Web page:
Should I Go to Trial in My Colorado Personal Injury Case?

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If you’re involved in a personal injury case, you may have to make a decision about whether to settle your case or go to trial. It’s a big decision, and the choice you make can completely change the outcome of your case. How do you know if you should go to trial in your Colorado personal injury case? Here’s what you should know from our team of personal injury lawyers.

Should I Go to Trial in My Colorado Personal Injury Case?

Whether you should go to trial in your Colorado personal injury case depends on several factors. If your case is very strong considering all of the relevant issues, and the other side simply doesn’t want to pay you what you deserve, you should go to trial.

In other cases, if there are complex issues and there’s a significant chance that you might come away with nothing if you go to trial, you should settle your injury case.

How to Decide Whether to Take Your Colorado Personal Injury Case to Trial

To determine whether you should go to trial in your Colorado personal injury case, you need to examine the likely outcome of the case. The strength of the evidence, whether the law is clearly on your side, and anything else that may impact your likelihood of winning at the trial all factor in. If there’s no reason you shouldn’t do well at trial and the other side just isn’t willing to make a fair offer, it makes sense to go to trial.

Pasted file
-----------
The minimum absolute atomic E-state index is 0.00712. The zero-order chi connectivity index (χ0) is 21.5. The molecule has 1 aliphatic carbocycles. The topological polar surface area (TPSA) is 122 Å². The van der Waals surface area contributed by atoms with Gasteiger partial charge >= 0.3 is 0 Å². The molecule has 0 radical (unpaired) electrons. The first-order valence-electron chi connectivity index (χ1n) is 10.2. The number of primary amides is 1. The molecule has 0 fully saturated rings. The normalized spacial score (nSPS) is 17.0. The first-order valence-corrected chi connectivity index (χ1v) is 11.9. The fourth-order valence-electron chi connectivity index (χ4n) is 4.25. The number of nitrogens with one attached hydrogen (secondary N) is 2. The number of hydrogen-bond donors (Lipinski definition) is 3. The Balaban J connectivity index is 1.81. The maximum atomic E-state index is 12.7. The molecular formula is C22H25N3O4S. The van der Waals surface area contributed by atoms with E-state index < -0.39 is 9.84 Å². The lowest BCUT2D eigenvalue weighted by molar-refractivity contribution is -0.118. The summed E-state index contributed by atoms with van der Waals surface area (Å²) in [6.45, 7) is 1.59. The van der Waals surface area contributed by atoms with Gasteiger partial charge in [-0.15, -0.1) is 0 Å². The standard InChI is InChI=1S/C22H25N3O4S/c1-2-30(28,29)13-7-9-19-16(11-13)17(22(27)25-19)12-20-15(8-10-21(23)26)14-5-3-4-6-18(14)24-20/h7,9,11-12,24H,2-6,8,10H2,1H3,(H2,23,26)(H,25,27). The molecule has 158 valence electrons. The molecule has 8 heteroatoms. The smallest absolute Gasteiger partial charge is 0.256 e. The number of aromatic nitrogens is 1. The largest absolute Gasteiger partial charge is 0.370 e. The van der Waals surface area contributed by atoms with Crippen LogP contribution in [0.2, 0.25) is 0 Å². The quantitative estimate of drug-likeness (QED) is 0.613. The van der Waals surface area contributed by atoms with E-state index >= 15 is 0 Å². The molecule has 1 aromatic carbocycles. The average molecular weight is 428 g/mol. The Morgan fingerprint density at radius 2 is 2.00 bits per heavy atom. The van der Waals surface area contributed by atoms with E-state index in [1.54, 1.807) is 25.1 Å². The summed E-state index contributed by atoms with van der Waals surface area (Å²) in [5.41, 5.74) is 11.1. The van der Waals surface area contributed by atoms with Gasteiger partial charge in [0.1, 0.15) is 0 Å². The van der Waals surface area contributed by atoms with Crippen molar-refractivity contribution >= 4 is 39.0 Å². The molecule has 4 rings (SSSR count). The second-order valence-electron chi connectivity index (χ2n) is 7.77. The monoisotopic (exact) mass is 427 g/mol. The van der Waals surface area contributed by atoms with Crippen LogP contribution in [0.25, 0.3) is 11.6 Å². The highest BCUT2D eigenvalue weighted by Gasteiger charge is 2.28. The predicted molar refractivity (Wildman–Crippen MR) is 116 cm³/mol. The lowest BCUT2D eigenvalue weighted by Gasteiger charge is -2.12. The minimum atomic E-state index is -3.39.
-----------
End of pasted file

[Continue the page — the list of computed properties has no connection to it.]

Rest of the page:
However, when there are complex issues that make the outcome of a trial uncertain, it may make sense to settle your case. If there are genuine factual issues and you’re not sure what a jury might decide, it may be in your best interests to resolve the case if the other side makes a reasonable offer. You want to see if the other side makes an offer within the range of possible outcomes in court.

You also want to account for how much risk is involved in taking the case to trial as well as the expenses involved in conducting a trial. Even the defendant’s ability to pay a judgment is something that you should take into account. All things considered, if the other side offers you an amount that’s in the range of possible trial outcomes, you should seriously consider settling the case. If they don’t come to the table with a fair settlement, you want to try the case.

Chances of Winning a Personal Injury Lawsuit

Your chances of winning a personal injury lawsuit depend on several factors, including:

  • The laws in your state
  • How well the facts in your case meet the grounds for liability
  • The strength of the evidence you have to present at trial
  • Witness credibility
  • Complex legal or factual issues that may confuse the jury
  • Your ability to present a clear case and make sound legal arguments to the jury
  • Whether there is a question of comparative negligence
  • The makeup of the jury that decides the case
  • How the judge rules on preliminary issues

Each personal injury case is one of a kind. There’s no way to judge your chances of winning your case without taking into account all of the relevant factors. An experienced personal injury lawyer can help you understand the many complex issues that are present in determining your chances of winning your injury settlement. Ultimately, an attorney with personal injury experience with the court and judge presiding over your case can give you the best evaluation of the chances of winning your case.